Officer-involved shootings: What’s a justifiable use of force?

Officer-involved shootings: What’s a justifiable use of force?

JACKSON, Miss. (WLBT) - On any given day, around 800 thousand police officers are working the streets of this country.

“Of those 800,000, police shoot and kill on average about 1,000 people a year,” said Byram Police Chief Luke Thompson, who is the current president of the Mississippi Association of Chiefs of Police. “Three-hundred-and-seventy-five million contacts with police officers, and 1,000 of those are deadly.”

The question often arises: How do investigators and prosecutors determine whether a police shooting is justified?

Michael Cory and Francis Springer have both represented and brought cases against police officers in use of force cases. They say there’s one intangible factor that outweighs a lot of others.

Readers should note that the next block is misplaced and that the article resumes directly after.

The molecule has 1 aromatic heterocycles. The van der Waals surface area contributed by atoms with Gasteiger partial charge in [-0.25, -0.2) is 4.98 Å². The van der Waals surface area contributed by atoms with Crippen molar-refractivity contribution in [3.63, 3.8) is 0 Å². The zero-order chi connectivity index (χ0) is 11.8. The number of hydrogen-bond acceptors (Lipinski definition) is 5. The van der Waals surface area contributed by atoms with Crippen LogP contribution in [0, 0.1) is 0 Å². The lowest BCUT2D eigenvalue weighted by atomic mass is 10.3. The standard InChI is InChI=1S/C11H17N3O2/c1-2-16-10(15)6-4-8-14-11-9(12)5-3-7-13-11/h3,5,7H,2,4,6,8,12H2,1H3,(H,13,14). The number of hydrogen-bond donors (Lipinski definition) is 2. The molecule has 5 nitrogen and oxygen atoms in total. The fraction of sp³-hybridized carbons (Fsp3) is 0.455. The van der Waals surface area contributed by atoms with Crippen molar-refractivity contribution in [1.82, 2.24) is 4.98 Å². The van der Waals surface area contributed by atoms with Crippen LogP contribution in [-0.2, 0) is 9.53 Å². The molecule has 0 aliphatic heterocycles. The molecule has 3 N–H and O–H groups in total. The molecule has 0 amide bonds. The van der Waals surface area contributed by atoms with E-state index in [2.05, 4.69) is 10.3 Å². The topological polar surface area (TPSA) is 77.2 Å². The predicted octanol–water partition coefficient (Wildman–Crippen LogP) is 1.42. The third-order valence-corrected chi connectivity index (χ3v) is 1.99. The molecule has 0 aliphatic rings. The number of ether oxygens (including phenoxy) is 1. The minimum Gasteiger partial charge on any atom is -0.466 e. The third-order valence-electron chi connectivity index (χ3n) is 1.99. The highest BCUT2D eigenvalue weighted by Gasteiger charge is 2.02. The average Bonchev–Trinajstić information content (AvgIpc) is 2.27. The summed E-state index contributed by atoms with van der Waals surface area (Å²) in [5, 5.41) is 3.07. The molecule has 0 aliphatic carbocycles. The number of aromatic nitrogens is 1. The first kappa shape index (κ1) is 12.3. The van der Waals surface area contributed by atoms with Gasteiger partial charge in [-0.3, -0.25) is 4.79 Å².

“What did that officer perceive at the time, was his reaction objectively unreasonable at that split second that that officer had to make the decision to use deadly force or not,” said Cory.

It's becoming more important that investigations be extremely thorough in today's climate.

“Because this is a public official that is carrying a gun and has the authority of the law to take your life if necessary, so there’s got to be an intense investigation,” Springer said. “I believe every officer expects that.”

Both attorneys and police say the majority of police officers get through their entire career without shooting anyone. Thompson says most lawmen never even come close, just like a lot of lawmakers.

“A lot of our elected officials that are trying to come up with these different guidelines have never been in a situation where they’ve had to fight a bad guy for their life,” he said.

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